Demand among homeless San Franciscans for the 40 slots the city is making available in its Haight-Ashbury safe camping site has outstripped supply, even as more than 1,000 hotel rooms and trailers meant for vulnerable residents sit empty. Around 60 people have requested to stay at the site, which has space for only 40 tents, said Mary Howe, director of the Homeless Youth Alliance.
Beginning today, San Francisco officials will be enforcing an 8 p.m. to 5 a.m. daily curfew. Mayor London Breed announced the curfew, and said the National Guard was standing by, Saturday night after unrest broke out in the city’s downtown area.
Muni is running only a core system of buses with no rail lines in service. But around 100,000 people still ride every day. Cat Carter, interim executive director of the San Francisco Transit Riders, hasn’t been on Muni in months, but she and others in the organization have kept busy.
The San Francisco Unified School District has announced that fall classes will begin on Aug. 17, and administrators are in the process of planning how campuses will function as the COVID-19 pandemic continues. They are challenged with figuring out how to keep students safe and make classes engaging whether they are held remotely or in modified classroom settings. We heard directly from students about what life has been like for them under the shelter-in-place order.
Twenty-nine recreational vehicles leased by San Francisco to house homeless residents during the pandemic were never used for their intended purpose, an endeavor that may have cost the city as much as half a million dollars, a city official confirmed.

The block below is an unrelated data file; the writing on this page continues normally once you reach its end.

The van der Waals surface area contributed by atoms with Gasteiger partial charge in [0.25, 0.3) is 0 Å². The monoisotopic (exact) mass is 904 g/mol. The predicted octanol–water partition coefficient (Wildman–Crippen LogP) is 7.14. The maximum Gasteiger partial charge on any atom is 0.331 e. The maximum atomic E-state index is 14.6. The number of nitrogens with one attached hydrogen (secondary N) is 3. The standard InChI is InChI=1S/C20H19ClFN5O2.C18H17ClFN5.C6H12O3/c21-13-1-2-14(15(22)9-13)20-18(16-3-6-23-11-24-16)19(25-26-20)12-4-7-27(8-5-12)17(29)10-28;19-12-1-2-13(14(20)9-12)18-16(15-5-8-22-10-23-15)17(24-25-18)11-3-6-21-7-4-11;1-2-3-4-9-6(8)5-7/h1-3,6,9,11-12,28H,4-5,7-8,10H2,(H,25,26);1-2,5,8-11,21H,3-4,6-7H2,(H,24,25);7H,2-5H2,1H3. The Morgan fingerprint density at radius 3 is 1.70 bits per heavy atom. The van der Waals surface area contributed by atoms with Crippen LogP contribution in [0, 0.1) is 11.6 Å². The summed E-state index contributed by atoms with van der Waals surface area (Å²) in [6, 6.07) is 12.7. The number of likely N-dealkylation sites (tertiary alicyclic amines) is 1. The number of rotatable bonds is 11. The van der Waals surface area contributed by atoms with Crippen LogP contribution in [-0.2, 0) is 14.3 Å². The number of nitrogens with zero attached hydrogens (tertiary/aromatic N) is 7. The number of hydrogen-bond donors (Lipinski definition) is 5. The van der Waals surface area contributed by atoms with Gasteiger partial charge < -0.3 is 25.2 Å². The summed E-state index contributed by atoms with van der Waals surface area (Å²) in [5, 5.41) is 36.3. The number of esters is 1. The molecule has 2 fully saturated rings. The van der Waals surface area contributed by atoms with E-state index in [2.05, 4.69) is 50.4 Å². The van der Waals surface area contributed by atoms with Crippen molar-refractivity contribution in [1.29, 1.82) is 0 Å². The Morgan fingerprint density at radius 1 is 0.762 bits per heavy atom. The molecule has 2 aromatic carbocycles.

Instead of celebrating milestones as they prepare to enter what a few months ago was the best job market in half a century, college students throughout the Bay Area are worrying about their futures as a result of the COVID-19 pandemic and the historic wave of unemployment it has unleashed.
The San Francisco school district’s Stay Over Program has played a major role in sheltering homeless students and their families and helping them move to more stable situations since the shelter-in-place rules were implemented. Service providers worry they may be joined in a few months by many more newly homeless students as job losses mount and more families get evicted.
The coronavirus pandemic has cost millions their jobs, and that means many tenants haven’t been able to pay rent, landlords have had trouble making mortgage payments and other bills are also stacking up. Debts can be sold to collections agencies, and even keep renters from accessing affordable housing.
Bay Area health officers have been working hard to coordinate the region’s response to the coronavirus pandemic. But as Mission Local managing editor and columnist Joe Eskenazi reported last week, that cohesion seems to have started crumbling
UPDATE 5/20/2020: Adds link to city website showing some open park restrooms in eighth paragraph of “Hygiene” section. More than four in every 10 emergency hygiene facilities the city has set up during the COVID-19 pandemic to serve homeless people lack at least one element essential to handwashing, the Public Press found. A third of the 55 toilets San Francisco provided for homeless residents were closed during posted operating hours or were out of soap, water or paper towels at the time of visits by reporters over the last two weeks. More than half of a separate set of 24 handwashing stations were missing an essential handwashing element, were unusable or could not be found. The results of the follow-up survey — conducted two months after a Public Press investigation revealed that many of the city’s emergency handwashing stations were broken, empty or missing — suggest large numbers of homeless people still lack access to adequate sanitation.